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Foursquare: Valuable engagement platform or another social distraction?

7th May 2010
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Location-based social networking site Foursquare is attracting increasing attention from the business community. But what’s behind its growing popularity, and why should businesses get involved?

Social media has taken the world by storm. The explosion in popularity of MySpace, Facebook and then Twitter has brought about a cultural shift, facilitating online communications and putting pressure on businesses large and small not only to create and maintain a presence on these channels, but also to use them to interact with and better serve their customer bases.
Hotly tipped to be the next big thing is location-aware social media, where users not only share updates and information a la Twitter and Facebook, but also let the world know exactly where they are. With a fairly unique game-like model, Foursquare has stepped forward as the strongest contender to take this new crown, but what’s behind its growing popularity, and why should businesses get involved?
Location, location, location
Available as an app on the iPhone and other smartphones, and via web browsers for phones with just an internet browser, Foursquare is a free tool to use when you’re out and about. Whenever you arrive somewhere and open your Foursquare phone app, your mobile’s GPS will kick in, pinpoint your location and give you the option to ‘check-in’. For example, you might check in to your local café and add a note on your update to say that you are "having a chai tea latte". Sound pointless? Well aside from working as a method to let friends know where you are, there’s also the option to post tips for others to see, for example, "The chai tea latte is only £1.50 and very tasty".
For businesses, therefore, Foursquare creates a new kind of visibility. Your business, and what people think of it could now have a new, user created presence on the web. If someone with Foursquare is walking near to your business and checks out the list of local tips on Foursquare, your venue will be listed – that’s a new opportunity to win (or lose) passing trade.
Furthermore, the networking site enables firms to offer 'Foursquare specials' that are promoted from within the application, so that when a user visits your location, or is in your locale, special offers can be pushed to that person to further promote your business.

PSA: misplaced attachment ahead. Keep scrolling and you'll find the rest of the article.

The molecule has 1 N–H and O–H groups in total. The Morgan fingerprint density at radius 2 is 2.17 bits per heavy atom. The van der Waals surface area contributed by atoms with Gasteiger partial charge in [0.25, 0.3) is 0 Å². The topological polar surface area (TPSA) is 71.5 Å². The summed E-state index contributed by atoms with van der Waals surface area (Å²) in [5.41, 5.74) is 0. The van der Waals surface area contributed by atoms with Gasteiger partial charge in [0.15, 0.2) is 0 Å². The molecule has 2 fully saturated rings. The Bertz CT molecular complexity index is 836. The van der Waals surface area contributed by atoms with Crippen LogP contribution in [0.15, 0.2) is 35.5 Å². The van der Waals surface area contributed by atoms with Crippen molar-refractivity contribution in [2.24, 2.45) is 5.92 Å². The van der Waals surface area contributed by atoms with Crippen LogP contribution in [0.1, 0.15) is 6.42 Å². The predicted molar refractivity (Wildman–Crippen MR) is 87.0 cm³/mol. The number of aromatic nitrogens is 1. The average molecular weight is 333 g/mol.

The potential exposure can be huge, with high street businesses enjoying the most immediate and obvious opportunities to use Foursquare to build trade and loyalty. But Foursquare publicity stretches beyond Foursquare itself. The service can be linked to Facebook and Twitter so that updates can appear there too.
Your next step right now should be to see if your venue is already listed. If it isn’t, it should be, and if it is, you need to think about what you can put in the tips section to welcome trade (e.g. "We sell and repair bicycles. Drop in for a bike ‘MOT’ for just £10 during April").
User and business incentives
To encourage users to use the service, Foursquare have created a game element. Checking in, creating new venues and various other activities all earn points and ‘badges’. For example, if you are check in to a place more often than anyone else, you will become the ‘mayor’ of that location. These points and badges don’t have any intrinsic real world value, but businesses can be creative about how they use them. For example, cafes might offer free coffee to whoever holds the mayor badge. Indeed, a small but growing number of venues are now using Foursquare data to reward their most loyal customers with freebies or discounts. 
But businesses can also get creative about incentives. You might offer a discount to anyone who can prove from their phone that they have checked in. For businesses that don’t operate a ‘drop in and buy’ style service, there are still opportunities. Call centres could advertise jobs via the tips section, solicitors could advertise their latest will making package and invite people to come in and book – the possibilities are endless.
Caveat emptor
Of course, as with everything, Foursquare carries potential problems for businesses. Users can theoretically cheat by checking in to a venue they’re not actually at in order to get the mayor badge. Furthermore, you might find that multiple versions of your venue are created (accidentally or intentionally), which can take some management, although Foursquare does offer a ‘merge’ function.
Most significantly, the service is open to sabotage. Disgruntled customers and competing businesses may theoretically discredit a business by adding negative tips. Defamation cases have been brought on the basis of tweets, so we could see the same happen on Foursquare, but in most cases, just as with any other service with user reviews attached, the best way to combat negative reviews is to encourage, rather than discourage, user interaction, so that the good far outweighs the bad.
What lies ahead?
Foursquare’s hype machine has whirred into action, and the social media savvy will either know about it or already be using it. User numbers have topped a million, and it seems likely that users of Foursquare (or one of its location-based contenders) will gradually take the decision out of individual business’s hands and create an online presence (and reputation) for them. Rather than waiting to tackle this trend reactively, it makes sense to get involved now, and take advantage of the opportunity to promote your business before Foursquare’s popularity explodes, making it more difficult to be heard above the GPS driven din.

Nikki Pilkington is the owner/founder of, an internet marketing company based in the UK and France.


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